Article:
I got my first iPhone a few weeks ago, at age 30. Not a lot of people know this, since most people who know me know that I like to keep up with the latest in social media and communication.
But it wasn’t always that way.
I was a middle schooler in the late 90s, when ~the~ hot way to communicate with friends was to send messages to each other’s beepers from a landline using numeric codes like 143 and 133. Compared to the emojis and GIFs available on smartphones today, these codes seem comparable to using a carrier pigeon or chiseling a message into stone. But, as a blissfully clueless late bloomer, the only tech device I owned during my tween years was a Tamagotchi.
When I started high school, I was given my older sister’s maroon beeper, complete with a miniature elastic bungee cord, should it slide out of my pocket. As for voice communication, there was the family landline, which I would call collect after sports practice or play rehearsal ended, blurting, ITSKIMBERLYCOMEPICKMEUP when asked for my name. Then, I would hang up and wait.
When I was a junior, I got my first ~real~ cell phone. The year was 2002, and it was an Ericsson that did not flip closed, prompting a classmate to ask, “Does that thing come with its own briefcase?” The phone didn’t have a vibrate function, so it chirped during class whenever I got a text message, but I didn’t mind, because the Ericsson was a major step up from the pay phone.
I T9-texted my way through college on Verizon LG and Razr flip phones. In my early and mid-twenties, hanging on strong to the family plan, I took whatever Verizon phone I could get for free during our biennial upgrade.
But, within the last five years or so, it became clear that I was an Android girl in a world designed for iPhones. Group texts with friends who had iPhones almost never worked correctly. Photos would materialize hours after the accompanying text message. The emoji selection was limited and often mangled in translation. (If an Android user sends a smile and it comes through as gritted teeth, is it really still a smile? Serious philosophical question.) I couldn’t use anyone else’s charger when my battery was low. And major retailers typically only offered cases for iPhones.
While I wanted to be able to download the latest version of Snapchat and use iMessage, I recognized that these were first-world problems, not the end of the world. In the past, when I was eligible for an upgrade, upgrading to the iPhone was still several hundred dollars. A big expense like this wasn’t realistic or important while I was paying down my credit card debt, and even immediately after.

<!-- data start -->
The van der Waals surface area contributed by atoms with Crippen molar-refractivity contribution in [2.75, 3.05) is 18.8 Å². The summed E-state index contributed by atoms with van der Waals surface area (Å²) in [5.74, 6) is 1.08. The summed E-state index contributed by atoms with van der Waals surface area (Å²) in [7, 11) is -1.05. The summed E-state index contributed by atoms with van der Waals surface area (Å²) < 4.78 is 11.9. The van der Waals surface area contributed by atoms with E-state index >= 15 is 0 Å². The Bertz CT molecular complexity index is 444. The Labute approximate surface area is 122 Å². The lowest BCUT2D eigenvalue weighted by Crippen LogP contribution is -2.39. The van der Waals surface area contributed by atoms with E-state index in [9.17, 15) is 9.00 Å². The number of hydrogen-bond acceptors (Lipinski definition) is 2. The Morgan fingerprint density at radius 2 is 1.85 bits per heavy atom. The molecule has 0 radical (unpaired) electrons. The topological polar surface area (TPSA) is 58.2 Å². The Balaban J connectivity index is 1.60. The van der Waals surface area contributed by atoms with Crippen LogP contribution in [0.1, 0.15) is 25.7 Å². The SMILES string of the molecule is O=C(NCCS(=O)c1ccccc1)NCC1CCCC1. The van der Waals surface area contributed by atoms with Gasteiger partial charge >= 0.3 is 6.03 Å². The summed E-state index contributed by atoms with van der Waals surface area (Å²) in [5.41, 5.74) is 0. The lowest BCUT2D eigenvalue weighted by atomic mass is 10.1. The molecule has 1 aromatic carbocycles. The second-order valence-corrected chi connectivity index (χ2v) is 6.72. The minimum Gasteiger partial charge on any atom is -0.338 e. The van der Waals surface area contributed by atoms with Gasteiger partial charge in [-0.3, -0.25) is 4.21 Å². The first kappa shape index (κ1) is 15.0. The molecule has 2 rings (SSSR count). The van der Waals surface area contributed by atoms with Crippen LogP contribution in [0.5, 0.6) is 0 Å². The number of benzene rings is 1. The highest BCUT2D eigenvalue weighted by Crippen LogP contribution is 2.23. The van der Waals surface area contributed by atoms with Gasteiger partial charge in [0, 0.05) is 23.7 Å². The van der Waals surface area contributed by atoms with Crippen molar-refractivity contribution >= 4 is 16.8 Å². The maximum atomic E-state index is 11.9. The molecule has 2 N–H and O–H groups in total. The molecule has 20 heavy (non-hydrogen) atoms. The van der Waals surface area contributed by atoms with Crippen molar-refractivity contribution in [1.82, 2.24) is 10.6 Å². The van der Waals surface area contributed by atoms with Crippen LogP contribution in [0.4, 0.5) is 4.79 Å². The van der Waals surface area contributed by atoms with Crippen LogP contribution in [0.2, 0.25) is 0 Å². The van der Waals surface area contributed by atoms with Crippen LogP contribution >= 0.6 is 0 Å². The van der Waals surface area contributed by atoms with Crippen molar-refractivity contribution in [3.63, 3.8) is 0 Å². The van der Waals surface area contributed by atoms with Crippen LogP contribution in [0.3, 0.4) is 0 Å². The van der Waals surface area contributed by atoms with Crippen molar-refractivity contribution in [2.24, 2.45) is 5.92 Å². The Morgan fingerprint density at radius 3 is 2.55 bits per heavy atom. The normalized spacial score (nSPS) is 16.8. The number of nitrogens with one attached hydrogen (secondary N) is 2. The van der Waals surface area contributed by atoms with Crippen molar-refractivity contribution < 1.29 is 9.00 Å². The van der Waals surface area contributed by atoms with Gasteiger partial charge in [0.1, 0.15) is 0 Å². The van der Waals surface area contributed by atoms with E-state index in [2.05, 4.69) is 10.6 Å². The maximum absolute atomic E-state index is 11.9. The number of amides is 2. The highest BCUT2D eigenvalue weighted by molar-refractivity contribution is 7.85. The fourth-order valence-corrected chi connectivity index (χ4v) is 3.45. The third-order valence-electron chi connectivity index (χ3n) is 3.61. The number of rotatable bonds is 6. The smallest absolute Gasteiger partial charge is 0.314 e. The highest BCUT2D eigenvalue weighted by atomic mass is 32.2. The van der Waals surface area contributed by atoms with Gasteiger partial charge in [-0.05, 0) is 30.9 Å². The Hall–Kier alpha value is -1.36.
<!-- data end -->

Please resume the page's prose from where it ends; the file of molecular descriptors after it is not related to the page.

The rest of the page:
In high school and college, I occasionally got my hair highlighted with money I earned babysitting. My hairstylist said something that I’ve never forgotten. I asked her how long I should wait until getting my roots touched up, and she said, “Wait until you can’t stand it anymore.” That’s good advice when considering any non-essential expense: the better TV, a fresh manicure, a new couch, a phone.
The hairstylist’s advice was in the back of my mind when, a few weeks ago, I became eligible for an upgrade again. Several years ago, I interviewed for a job that involved managing social media for a major brand. In the midst of trying to explain why the brand could benefit from having a presence on Snapchat, I admitted that I didn’t currently use Snapchat. I had, for a while, but I had to delete it from my phone because there wasn’t enough space for it, and it drained the battery. It occurred to me that having an outdated Android phone had put me at a professional disadvantage.
Social media has become an important part of my current job, so being well-versed in popular and emerging platforms has become increasingly important to me. Plus, more and more businesses have developed apps that make everyday tasks easier, from banking to meditating to ordering coffee, but not all of them are available to Android users.
For just under $200, I got the iPhone 6+, and I’m happy with the choice I made. I got a lot of congratulatory “Welcome to civilization!” texts, but I’m glad I didn’t give into the peer pressure sooner. Is there anything more lame than someone with a new iPhone who complains about how “poor” they are? (My friend Donna Freedman wrote a great post about this back in 2010 that still resonates.)
I waited until I couldn’t stand it anymore.